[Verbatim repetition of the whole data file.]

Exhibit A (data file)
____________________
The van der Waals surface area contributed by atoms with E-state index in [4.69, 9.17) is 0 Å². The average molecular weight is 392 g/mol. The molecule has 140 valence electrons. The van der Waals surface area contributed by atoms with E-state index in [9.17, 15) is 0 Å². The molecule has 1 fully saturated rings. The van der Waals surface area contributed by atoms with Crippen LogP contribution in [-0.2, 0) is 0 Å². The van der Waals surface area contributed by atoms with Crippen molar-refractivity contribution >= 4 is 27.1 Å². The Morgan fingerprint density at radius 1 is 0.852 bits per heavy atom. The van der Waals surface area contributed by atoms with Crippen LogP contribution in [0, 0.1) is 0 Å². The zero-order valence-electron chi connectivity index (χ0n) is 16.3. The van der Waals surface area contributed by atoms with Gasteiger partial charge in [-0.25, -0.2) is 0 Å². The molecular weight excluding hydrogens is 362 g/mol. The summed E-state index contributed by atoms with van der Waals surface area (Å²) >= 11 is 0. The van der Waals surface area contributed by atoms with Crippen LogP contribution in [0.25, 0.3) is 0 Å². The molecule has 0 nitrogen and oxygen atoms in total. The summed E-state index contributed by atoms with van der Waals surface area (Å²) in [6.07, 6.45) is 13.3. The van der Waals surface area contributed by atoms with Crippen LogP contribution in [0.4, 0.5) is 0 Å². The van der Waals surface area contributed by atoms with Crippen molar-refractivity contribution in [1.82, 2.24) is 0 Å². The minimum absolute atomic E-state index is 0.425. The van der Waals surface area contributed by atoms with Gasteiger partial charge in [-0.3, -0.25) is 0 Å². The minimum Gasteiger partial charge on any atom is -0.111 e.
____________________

The van der Waals surface area contributed by atoms with E-state index in [4.69, 9.17) is 0 Å². The average molecular weight is 392 g/mol. The molecule has 140 valence electrons. The van der Waals surface area contributed by atoms with E-state index in [9.17, 15) is 0 Å². The molecule has 1 fully saturated rings. The van der Waals surface area contributed by atoms with Crippen LogP contribution in [-0.2, 0) is 0 Å². The van der Waals surface area contributed by atoms with Crippen molar-refractivity contribution >= 4 is 27.1 Å². The Morgan fingerprint density at radius 1 is 0.852 bits per heavy atom. The van der Waals surface area contributed by atoms with Crippen LogP contribution in [0, 0.1) is 0 Å². The zero-order valence-electron chi connectivity index (χ0n) is 16.3. The van der Waals surface area contributed by atoms with Gasteiger partial charge in [-0.25, -0.2) is 0 Å². The molecular weight excluding hydrogens is 362 g/mol. The summed E-state index contributed by atoms with van der Waals surface area (Å²) >= 11 is 0. The van der Waals surface area contributed by atoms with Crippen LogP contribution in [0.25, 0.3) is 0 Å². The molecule has 0 nitrogen and oxygen atoms in total. The summed E-state index contributed by atoms with van der Waals surface area (Å²) in [6.07, 6.45) is 13.3. The van der Waals surface area contributed by atoms with Crippen LogP contribution in [0.4, 0.5) is 0 Å². The van der Waals surface area contributed by atoms with Crippen molar-refractivity contribution in [1.82, 2.24) is 0 Å². The minimum absolute atomic E-state index is 0.425. The van der Waals surface area contributed by atoms with Gasteiger partial charge in [-0.3, -0.25) is 0 Å². The minimum Gasteiger partial charge on any atom is -0.111 e.